31. A method of fabricating a substrate, comprising: forming spaced first features over a substrate; depositing an alterable material over the spaced first features and altering the alterable material with material from the spaced first features to form altered material on sidewalls of the spaced first features; after the altering, removing the spaced first features from the substrate and forming spaced second features which comprise the altered material; depositing a first material over the spaced second features which is of some different composition from that of the spaced second features, the first material having a non-planar outermost surface; depositing a second material over the first material, the second material being of some different composition from that of the first material and from that of the spaced second features; removing only a portion of the second material to expose the first material and form spaced second material; after forming the spaced second material, etching the first material from between the spaced second material and forming spaced third features which comprise spaced second material, the third features being spaced from the second features; and processing the substrate through a mask pattern comprising the spaced second features and the spaced third features.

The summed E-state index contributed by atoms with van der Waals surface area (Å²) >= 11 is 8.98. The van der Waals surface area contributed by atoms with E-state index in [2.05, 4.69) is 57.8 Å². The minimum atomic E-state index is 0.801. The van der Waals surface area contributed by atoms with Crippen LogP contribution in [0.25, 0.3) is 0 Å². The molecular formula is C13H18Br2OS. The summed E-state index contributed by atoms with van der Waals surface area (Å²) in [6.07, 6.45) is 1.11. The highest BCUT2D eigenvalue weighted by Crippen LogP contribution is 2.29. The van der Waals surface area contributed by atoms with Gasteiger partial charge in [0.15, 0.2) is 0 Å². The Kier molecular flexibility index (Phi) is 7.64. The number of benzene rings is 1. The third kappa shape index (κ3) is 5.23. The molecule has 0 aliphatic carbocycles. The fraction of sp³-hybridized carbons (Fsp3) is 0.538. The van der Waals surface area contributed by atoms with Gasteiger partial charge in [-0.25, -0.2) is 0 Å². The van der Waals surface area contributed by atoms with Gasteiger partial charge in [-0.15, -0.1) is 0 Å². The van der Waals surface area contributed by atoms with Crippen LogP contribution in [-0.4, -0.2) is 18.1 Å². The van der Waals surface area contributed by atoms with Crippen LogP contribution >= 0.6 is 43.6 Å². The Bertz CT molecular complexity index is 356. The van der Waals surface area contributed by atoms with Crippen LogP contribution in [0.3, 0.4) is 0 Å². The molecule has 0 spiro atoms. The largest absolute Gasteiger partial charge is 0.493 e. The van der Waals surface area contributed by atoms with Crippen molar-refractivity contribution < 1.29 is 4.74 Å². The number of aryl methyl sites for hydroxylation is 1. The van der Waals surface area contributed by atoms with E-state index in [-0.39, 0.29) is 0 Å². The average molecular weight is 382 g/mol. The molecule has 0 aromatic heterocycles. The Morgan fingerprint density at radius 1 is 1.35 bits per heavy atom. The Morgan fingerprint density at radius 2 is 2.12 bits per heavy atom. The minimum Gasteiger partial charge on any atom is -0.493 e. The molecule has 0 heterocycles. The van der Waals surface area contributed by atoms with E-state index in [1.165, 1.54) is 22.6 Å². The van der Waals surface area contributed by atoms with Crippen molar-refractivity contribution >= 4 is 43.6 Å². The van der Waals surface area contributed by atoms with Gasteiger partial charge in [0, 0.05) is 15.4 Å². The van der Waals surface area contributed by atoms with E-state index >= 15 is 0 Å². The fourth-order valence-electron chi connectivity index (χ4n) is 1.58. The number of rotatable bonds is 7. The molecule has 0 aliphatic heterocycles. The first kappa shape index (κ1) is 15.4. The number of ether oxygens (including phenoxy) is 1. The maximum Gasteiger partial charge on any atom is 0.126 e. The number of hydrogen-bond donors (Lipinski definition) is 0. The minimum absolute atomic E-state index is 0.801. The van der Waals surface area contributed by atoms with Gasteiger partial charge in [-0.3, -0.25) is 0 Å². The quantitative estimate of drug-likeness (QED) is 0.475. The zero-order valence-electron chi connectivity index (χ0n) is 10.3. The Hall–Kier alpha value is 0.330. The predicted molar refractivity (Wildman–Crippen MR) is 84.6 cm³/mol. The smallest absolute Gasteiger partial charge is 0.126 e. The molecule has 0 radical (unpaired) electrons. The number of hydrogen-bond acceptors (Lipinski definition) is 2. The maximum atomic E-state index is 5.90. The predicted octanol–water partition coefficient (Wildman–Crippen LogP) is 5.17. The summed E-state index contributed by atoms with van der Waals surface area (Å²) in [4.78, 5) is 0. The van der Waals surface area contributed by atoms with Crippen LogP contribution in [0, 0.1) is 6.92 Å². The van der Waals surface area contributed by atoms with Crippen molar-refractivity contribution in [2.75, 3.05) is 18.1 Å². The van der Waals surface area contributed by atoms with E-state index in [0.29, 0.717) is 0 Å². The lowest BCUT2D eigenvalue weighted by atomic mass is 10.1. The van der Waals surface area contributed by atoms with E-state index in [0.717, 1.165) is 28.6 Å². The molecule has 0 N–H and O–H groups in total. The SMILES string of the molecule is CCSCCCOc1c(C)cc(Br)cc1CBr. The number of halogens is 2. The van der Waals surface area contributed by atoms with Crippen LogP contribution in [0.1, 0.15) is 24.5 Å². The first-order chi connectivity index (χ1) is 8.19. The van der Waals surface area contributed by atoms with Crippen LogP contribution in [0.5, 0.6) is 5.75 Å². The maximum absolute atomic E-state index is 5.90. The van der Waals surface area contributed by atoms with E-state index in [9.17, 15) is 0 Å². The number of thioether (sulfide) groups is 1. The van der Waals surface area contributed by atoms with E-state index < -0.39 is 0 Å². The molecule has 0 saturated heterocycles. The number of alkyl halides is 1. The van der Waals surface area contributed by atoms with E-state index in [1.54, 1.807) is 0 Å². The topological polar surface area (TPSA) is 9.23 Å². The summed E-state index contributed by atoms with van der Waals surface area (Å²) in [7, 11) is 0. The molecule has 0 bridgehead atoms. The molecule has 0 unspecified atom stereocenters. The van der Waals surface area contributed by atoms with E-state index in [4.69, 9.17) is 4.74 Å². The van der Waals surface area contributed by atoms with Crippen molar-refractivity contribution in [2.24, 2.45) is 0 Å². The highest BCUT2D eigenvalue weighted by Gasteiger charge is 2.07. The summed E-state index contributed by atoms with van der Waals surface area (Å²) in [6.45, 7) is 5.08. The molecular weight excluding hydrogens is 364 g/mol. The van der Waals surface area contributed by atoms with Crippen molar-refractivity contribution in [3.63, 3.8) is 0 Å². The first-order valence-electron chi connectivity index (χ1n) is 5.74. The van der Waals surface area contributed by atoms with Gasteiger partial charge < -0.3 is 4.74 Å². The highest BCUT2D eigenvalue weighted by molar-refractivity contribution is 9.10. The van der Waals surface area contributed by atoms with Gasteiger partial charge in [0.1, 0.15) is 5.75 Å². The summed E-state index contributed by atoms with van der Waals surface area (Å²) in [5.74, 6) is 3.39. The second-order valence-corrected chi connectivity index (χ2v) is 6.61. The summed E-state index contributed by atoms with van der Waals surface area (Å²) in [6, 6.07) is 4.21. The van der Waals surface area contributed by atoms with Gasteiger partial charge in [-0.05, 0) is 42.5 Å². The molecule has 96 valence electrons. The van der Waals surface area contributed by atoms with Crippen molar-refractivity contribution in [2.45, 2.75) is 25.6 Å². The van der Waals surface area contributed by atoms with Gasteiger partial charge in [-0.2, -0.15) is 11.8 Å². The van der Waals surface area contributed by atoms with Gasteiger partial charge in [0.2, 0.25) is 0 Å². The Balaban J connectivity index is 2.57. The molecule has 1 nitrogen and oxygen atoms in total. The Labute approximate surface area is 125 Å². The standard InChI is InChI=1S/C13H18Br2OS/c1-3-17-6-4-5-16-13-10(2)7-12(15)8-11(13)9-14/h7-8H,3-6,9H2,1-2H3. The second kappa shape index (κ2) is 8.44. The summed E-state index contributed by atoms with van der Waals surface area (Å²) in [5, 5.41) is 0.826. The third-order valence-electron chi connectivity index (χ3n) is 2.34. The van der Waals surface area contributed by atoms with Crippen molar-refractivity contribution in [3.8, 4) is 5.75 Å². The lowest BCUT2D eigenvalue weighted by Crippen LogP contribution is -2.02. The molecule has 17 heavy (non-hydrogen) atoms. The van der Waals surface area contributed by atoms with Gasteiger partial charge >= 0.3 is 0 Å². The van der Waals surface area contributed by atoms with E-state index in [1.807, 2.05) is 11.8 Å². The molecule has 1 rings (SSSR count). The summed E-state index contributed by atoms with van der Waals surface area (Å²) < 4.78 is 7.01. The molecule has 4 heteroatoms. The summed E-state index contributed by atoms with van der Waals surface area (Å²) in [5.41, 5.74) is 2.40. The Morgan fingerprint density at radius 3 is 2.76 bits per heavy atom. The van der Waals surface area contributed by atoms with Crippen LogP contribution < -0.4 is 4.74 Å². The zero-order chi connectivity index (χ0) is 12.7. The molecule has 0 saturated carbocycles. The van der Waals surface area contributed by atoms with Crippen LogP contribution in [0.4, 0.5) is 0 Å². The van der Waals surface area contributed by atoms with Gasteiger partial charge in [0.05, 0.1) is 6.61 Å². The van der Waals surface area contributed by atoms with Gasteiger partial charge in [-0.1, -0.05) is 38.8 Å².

32. The method of claim 31 wherein the depositing of the second material forms the second material to have a planar outermost prior any removing of the second material.

33. A method of fabricating a substrate, comprising: forming spaced first features over a substrate; depositing a first alterable material over the spaced first features and altering the first alterable material with material from the spaced first features to form first altered material on sidewalls of the spaced first features; after the altering, removing the spaced first features from the substrate and forming spaced second features which comprise the first altered material; depositing a second alterable material over the spaced second features and altering the second alterable material with first altered material from the spaced second features to form second altered material on sidewalls of the spaced second features; depositing a third material over the second altered material, the third material being of some different composition from that of the second altered material and from that of the spaced second features; removing only a portion of the third material to expose the second altered material and form spaced third material; after forming the spaced third material, etching the second altered material from between the spaced third material and forming spaced third features which comprise spaced third material, the third features being spaced from the second features; and processing the substrate through a mask pattern comprising the spaced second features and the spaced third features.

34. The method of claim 33 wherein the spaced second features comprise photoresist and the second alterable material comprises one or more inorganic components dispersed in an organic composition that is cross-linkable upon exposure to acid, wherein the material from the spaced second features includes acid, and the altering the second alterable material comprises forming cross-links within the organic composition upon exposure to the acid in the material from the spaced second features.

35. The method of claim 34 wherein the one or more inorganic components includes silicon.

36. The method of claim 34 wherein the one or more inorganic components includes metal.